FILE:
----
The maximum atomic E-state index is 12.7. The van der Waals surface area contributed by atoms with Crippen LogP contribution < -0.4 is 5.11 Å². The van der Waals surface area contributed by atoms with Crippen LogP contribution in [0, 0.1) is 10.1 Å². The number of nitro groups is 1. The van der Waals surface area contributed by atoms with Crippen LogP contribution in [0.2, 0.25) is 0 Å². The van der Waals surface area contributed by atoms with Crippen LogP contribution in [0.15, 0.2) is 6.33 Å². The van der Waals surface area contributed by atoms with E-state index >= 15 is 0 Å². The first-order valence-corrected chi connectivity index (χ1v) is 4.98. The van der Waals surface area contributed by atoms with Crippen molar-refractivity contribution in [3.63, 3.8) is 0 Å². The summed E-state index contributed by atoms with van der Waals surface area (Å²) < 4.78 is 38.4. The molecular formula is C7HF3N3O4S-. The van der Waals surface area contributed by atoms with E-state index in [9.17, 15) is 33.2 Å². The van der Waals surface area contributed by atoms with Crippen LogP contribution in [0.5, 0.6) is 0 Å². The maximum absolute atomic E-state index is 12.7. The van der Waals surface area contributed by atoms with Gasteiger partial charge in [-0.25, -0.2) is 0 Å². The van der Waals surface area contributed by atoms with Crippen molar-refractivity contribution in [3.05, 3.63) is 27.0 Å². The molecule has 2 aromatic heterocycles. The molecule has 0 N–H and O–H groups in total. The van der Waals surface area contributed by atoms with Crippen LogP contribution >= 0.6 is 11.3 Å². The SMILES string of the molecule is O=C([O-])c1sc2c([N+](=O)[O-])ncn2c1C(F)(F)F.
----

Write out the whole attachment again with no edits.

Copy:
The maximum atomic E-state index is 12.7. The van der Waals surface area contributed by atoms with Crippen LogP contribution < -0.4 is 5.11 Å². The van der Waals surface area contributed by atoms with Crippen LogP contribution in [0, 0.1) is 10.1 Å². The number of nitro groups is 1. The van der Waals surface area contributed by atoms with Crippen LogP contribution in [0.2, 0.25) is 0 Å². The van der Waals surface area contributed by atoms with Crippen LogP contribution in [0.15, 0.2) is 6.33 Å². The van der Waals surface area contributed by atoms with E-state index >= 15 is 0 Å². The first-order valence-corrected chi connectivity index (χ1v) is 4.98. The van der Waals surface area contributed by atoms with Crippen molar-refractivity contribution in [3.63, 3.8) is 0 Å². The summed E-state index contributed by atoms with van der Waals surface area (Å²) < 4.78 is 38.4. The molecular formula is C7HF3N3O4S-. The van der Waals surface area contributed by atoms with E-state index in [9.17, 15) is 33.2 Å². The van der Waals surface area contributed by atoms with Crippen LogP contribution in [0.5, 0.6) is 0 Å². The maximum absolute atomic E-state index is 12.7. The van der Waals surface area contributed by atoms with Gasteiger partial charge in [-0.25, -0.2) is 0 Å². The van der Waals surface area contributed by atoms with Crippen molar-refractivity contribution in [3.05, 3.63) is 27.0 Å². The molecule has 2 aromatic heterocycles. The molecule has 0 N–H and O–H groups in total. The van der Waals surface area contributed by atoms with Crippen LogP contribution >= 0.6 is 11.3 Å². The SMILES string of the molecule is O=C([O-])c1sc2c([N+](=O)[O-])ncn2c1C(F)(F)F.